Imitobuwōru

Paul McQuade. Current location: Glasgow, Scotland.

imotoburowo
There are some people, still, who are surprised by multilingualism. They believe that language is a countable noun, that its borders can be defined by syntax, phonology, and a national boundary. To these people, language is a medium. Mind, breath, and meaning travel on its surface. A message written on a paper plane that flies from the mouth, deciphered by the listener, who finds it jammed in their ear canal.

To these people, it is quite normal to ask: In what language do you dream?

How can I answer this question?

I dreamt a wall of white plastic, once. The same kind they use to make light boxes. The skin on my palms could barely grip it as I climbed its surface, hauling myself to the top, where there lay a small plateau before a long drop on the other side. In this dream, I knew the name of the wall was imitobuwōru. In this name lies three Japanese words: imi, tobu, wōru. Meaning, flight, wall.
     A wall on which meaning flies. A sheer surface up which meaning travels. Perhaps. But also a block in the flow of meaning. Sometimes forever in the way.

In the expression imitobu I hear also the word mimitabu, meaning earlobe. To foreign languages, the earlobe is also a kind of wall. They crawl up its surface in an attempt to gain entry. Unable to understand what the words mean, the earlobe remains unfeeling. Foreign words have no passports or visas. Their entry is entirely dependent upon whether or not the ear is open, if the border there remains closed.
     If they gain entry, the words fly into the vocabulary of the ear: cochlea, tympanum. These words forget themselves. In their origin they mean the shell of a snail and the skin of a drum. Meaning must travel a long spiral before it can sound. To those who cannot decipher its mystery, language remains music. Its notes, like a diaspora, scattered across the stave.

In what language do you dream?  

The question follows the path of a shell: it curves its way inward, seeking a centre. The polyglot mind is a riddle. Each tongue adds another spiral to the puzzle. To solve this maze, it seems, one must dismantle all the languages in the way. In the depth of the otic capsule, in the heart of the labyrinth, one would find there, slumbering, the muscle called the mother tongue.
     Do we dream in the mother tongue? I find this question difficult to answer. I do not dream in English, nor do I dream in French, German, or Japanese. I do not even dream in Glaswegian, though its music is written in my heart.
     English, French, Japanese, German. These languages appear on the map. They are units, nations, linguistic communities. When I learned my languages, I learned to speak like the French, the English, the German, the Japanese. Forever in imitation. I do not belong to any of these communities and yet their tongues live in my head. When I dream of words in German, have I stolen a dream from a woman sleeping in Berlin? At what point do these words become my own?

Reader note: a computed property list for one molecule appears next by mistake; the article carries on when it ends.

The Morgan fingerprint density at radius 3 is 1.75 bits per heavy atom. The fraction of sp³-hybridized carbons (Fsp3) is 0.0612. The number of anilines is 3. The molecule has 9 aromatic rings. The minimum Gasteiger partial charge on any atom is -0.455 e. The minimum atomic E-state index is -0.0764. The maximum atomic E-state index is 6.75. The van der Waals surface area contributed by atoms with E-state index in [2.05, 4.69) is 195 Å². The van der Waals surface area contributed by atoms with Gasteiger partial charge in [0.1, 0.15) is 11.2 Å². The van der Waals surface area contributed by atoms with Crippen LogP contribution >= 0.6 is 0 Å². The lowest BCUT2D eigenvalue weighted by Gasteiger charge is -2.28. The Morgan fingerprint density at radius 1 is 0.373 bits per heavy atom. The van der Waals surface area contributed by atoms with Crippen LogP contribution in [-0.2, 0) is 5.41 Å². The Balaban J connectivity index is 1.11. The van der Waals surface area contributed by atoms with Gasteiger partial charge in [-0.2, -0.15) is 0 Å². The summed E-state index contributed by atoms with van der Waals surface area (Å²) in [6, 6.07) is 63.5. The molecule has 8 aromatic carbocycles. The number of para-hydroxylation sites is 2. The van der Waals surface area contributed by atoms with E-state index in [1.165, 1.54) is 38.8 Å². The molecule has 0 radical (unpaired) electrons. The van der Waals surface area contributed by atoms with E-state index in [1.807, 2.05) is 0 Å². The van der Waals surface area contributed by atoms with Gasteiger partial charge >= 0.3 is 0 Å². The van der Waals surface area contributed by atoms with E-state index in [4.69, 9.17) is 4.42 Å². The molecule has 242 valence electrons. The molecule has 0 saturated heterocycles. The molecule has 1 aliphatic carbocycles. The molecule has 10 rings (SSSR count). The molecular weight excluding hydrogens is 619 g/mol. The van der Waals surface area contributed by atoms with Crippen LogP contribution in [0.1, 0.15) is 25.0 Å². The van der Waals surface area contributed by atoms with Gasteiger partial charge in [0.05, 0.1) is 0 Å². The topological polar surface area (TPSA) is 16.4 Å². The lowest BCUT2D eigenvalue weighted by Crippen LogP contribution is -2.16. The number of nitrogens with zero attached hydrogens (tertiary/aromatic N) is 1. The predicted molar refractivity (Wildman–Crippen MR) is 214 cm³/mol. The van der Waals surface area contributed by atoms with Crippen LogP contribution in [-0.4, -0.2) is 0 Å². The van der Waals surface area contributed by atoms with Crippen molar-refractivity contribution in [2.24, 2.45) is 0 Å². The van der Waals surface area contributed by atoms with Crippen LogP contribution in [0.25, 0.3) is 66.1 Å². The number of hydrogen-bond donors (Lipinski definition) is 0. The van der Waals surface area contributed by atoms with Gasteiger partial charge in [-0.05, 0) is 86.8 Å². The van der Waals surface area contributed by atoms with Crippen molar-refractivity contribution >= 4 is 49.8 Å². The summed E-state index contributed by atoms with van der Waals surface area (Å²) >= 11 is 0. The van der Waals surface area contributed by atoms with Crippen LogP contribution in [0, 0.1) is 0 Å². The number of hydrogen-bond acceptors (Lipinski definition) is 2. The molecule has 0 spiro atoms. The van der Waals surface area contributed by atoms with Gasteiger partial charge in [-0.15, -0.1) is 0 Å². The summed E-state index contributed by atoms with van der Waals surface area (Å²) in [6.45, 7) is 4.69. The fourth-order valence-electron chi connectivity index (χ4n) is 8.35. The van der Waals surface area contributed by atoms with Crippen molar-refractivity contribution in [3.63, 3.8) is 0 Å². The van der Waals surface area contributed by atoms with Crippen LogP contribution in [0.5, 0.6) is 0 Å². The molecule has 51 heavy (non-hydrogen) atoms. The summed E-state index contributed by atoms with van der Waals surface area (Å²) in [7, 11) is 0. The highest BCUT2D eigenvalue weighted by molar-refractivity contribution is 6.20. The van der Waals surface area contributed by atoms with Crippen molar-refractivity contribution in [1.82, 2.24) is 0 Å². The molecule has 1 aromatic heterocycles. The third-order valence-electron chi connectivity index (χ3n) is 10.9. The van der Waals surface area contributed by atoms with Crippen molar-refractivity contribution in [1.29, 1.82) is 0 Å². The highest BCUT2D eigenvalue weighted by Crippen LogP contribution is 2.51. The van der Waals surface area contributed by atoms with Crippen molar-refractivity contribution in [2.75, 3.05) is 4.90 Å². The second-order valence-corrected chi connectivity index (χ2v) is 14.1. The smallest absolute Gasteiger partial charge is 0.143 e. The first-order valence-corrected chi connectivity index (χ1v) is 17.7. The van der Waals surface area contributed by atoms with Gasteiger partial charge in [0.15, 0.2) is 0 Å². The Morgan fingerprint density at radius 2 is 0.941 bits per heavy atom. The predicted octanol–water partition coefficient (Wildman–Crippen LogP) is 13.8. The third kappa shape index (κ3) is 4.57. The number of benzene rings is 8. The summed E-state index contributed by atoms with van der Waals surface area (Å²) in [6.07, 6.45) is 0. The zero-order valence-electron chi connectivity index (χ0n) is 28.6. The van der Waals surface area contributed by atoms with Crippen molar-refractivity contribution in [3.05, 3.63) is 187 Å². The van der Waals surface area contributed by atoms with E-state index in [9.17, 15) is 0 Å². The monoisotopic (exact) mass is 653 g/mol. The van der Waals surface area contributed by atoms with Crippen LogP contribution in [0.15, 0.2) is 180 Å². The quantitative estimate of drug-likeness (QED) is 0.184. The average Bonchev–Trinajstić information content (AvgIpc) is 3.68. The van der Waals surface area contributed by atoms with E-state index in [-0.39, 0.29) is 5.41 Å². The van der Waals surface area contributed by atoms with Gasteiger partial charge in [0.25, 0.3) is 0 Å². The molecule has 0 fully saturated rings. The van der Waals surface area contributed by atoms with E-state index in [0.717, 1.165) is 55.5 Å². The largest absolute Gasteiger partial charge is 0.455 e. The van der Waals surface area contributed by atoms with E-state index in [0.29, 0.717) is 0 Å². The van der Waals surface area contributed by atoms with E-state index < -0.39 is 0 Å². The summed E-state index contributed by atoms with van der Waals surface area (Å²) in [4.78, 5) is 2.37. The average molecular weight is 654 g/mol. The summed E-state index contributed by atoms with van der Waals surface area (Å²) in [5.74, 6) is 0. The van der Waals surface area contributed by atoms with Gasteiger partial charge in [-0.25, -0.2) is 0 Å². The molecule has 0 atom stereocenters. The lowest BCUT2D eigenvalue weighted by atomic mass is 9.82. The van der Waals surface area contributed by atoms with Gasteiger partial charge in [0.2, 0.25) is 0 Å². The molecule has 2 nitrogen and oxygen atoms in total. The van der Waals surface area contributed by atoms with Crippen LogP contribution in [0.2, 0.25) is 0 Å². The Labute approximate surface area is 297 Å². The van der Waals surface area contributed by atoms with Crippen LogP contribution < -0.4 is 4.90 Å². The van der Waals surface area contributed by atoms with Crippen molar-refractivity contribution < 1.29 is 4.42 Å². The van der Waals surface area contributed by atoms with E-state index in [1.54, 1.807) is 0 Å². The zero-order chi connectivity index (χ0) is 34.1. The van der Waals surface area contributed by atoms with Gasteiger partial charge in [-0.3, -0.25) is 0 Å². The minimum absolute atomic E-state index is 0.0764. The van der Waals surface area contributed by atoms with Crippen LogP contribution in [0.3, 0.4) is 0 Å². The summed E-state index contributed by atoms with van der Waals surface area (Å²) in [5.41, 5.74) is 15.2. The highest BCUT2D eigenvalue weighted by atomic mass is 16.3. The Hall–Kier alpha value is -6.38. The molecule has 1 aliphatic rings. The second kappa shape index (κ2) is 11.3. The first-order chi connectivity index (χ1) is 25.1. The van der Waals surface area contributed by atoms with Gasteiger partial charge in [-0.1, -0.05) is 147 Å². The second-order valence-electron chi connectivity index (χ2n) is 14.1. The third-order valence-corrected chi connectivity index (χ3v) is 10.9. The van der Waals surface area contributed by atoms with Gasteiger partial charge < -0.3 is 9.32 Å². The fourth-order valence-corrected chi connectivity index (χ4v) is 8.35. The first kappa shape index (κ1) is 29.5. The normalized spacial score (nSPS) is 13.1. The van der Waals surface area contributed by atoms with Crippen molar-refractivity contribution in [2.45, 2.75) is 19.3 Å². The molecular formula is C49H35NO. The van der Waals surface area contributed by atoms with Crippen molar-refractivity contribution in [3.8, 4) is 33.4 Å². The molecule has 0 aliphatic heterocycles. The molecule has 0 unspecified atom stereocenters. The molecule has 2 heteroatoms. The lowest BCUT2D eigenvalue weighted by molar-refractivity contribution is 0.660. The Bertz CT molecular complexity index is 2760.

I once dreamt of a French man called Dolmetier. His name seemed significant but meant nothing to me in French. It was only when I woke that I realised the German Dolmetscher had been hidden in his name. Dolmetscher, an interpreter, grafted with the French métier. I dreamt of someone capable of interpreting for me, of making me make sense, at once, and finally. I think this is a dream common to those who find themselves struggling to be understood – in their own language or in others, in tongues broken or unbroken – and those who find themselves, increasingly, under question today.

Polyglots spend their lives explaining. Who they are, why they are, what roots their languages take. Was it your mother or your father, war or poverty, a boat, a plane, was it greed, was it crime – what divided you this way? What tangled the borders and left them knotted in your tongue?

In what language do you dream?

Sometimes I wonder what kind of world it is these people dream of, the people who ask this question. They seem to see a sphere whose surface is divided by longitude and latitude, countries with clear demarcation and national language. They dream of an earth with a mapped surface. They dream of the globe and globalisation, and that travel and translation mean simply the movement from A to B.
     And yet the majority of the earth’s surface is covered by water, just as our bodies, too, are made predominately of this uncountable noun. The globe has depth, chasms, fissures. Places where the light cannot reach, like the Mariana Trench – a crescent-shaped scar in the Pacific Ocean.
     Do we not also have depth, chasms, fissures? Places where even language cannot reach? Is this not where we would find, not the mother tongue, but the place of the dream itself? A scar inside us, shaped like the moon.

Each dream would carry the sound of this wound inside it, the way a shell carries the song of the sea. Each night, it seems, we lay our ears to this place and listen to what speaks inside us. From the depths.
     The dream comes like a sentence to be translated, but without passport or visa, it must remain at the border. Music sounding at the wall of meaning. Strange and beautiful in its strangeness. The monolingual and the polyglot alike, before the dream, become ein Dolmetscher or Dolmetscherin of a language they cannot speak. In this way, a dream is always an experience of multilingualism. From a crack in the globe, it comes to tell us: we are all foreign to ourselves.

@pgmcq

paulmcquade.com

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